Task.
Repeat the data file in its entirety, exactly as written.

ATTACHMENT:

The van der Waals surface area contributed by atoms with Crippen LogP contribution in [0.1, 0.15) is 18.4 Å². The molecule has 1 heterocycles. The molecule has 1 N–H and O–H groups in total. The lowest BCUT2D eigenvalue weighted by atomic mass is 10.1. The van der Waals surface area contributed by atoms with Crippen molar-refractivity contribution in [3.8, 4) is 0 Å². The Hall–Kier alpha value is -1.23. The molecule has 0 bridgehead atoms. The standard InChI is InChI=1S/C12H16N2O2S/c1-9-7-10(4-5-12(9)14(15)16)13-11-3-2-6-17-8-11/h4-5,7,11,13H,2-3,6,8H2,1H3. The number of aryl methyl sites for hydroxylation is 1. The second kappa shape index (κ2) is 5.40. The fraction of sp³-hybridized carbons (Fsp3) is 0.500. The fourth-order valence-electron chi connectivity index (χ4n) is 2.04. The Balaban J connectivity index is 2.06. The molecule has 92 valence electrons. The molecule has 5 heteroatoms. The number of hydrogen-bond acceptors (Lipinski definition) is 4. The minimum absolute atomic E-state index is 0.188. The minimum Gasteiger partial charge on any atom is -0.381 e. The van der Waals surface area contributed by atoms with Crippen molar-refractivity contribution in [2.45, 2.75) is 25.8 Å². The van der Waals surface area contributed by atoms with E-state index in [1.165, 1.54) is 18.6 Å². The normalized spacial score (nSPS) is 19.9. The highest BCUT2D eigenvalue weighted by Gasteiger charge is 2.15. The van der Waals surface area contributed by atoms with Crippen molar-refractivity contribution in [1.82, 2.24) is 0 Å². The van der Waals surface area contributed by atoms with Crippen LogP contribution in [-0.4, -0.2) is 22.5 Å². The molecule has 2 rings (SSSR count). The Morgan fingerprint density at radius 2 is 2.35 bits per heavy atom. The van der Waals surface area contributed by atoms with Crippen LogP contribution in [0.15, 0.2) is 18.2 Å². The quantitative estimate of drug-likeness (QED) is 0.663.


The van der Waals surface area contributed by atoms with Crippen LogP contribution in [0.1, 0.15) is 18.4 Å². The molecule has 1 heterocycles. The molecule has 1 N–H and O–H groups in total. The lowest BCUT2D eigenvalue weighted by atomic mass is 10.1. The van der Waals surface area contributed by atoms with Crippen molar-refractivity contribution in [3.8, 4) is 0 Å². The Hall–Kier alpha value is -1.23. The molecule has 0 bridgehead atoms. The standard InChI is InChI=1S/C12H16N2O2S/c1-9-7-10(4-5-12(9)14(15)16)13-11-3-2-6-17-8-11/h4-5,7,11,13H,2-3,6,8H2,1H3. The number of aryl methyl sites for hydroxylation is 1. The second kappa shape index (κ2) is 5.40. The fraction of sp³-hybridized carbons (Fsp3) is 0.500. The fourth-order valence-electron chi connectivity index (χ4n) is 2.04. The Balaban J connectivity index is 2.06. The molecule has 92 valence electrons. The molecule has 5 heteroatoms. The number of hydrogen-bond acceptors (Lipinski definition) is 4. The minimum absolute atomic E-state index is 0.188. The minimum Gasteiger partial charge on any atom is -0.381 e. The van der Waals surface area contributed by atoms with Crippen molar-refractivity contribution in [2.45, 2.75) is 25.8 Å². The van der Waals surface area contributed by atoms with E-state index in [1.165, 1.54) is 18.6 Å². The normalized spacial score (nSPS) is 19.9. The highest BCUT2D eigenvalue weighted by Gasteiger charge is 2.15. The van der Waals surface area contributed by atoms with Crippen molar-refractivity contribution in [1.82, 2.24) is 0 Å². The van der Waals surface area contributed by atoms with Crippen LogP contribution in [-0.4, -0.2) is 22.5 Å². The molecule has 2 rings (SSSR count). The Morgan fingerprint density at radius 2 is 2.35 bits per heavy atom. The van der Waals surface area contributed by atoms with Crippen LogP contribution in [0.15, 0.2) is 18.2 Å². The quantitative estimate of drug-likeness (QED) is 0.663.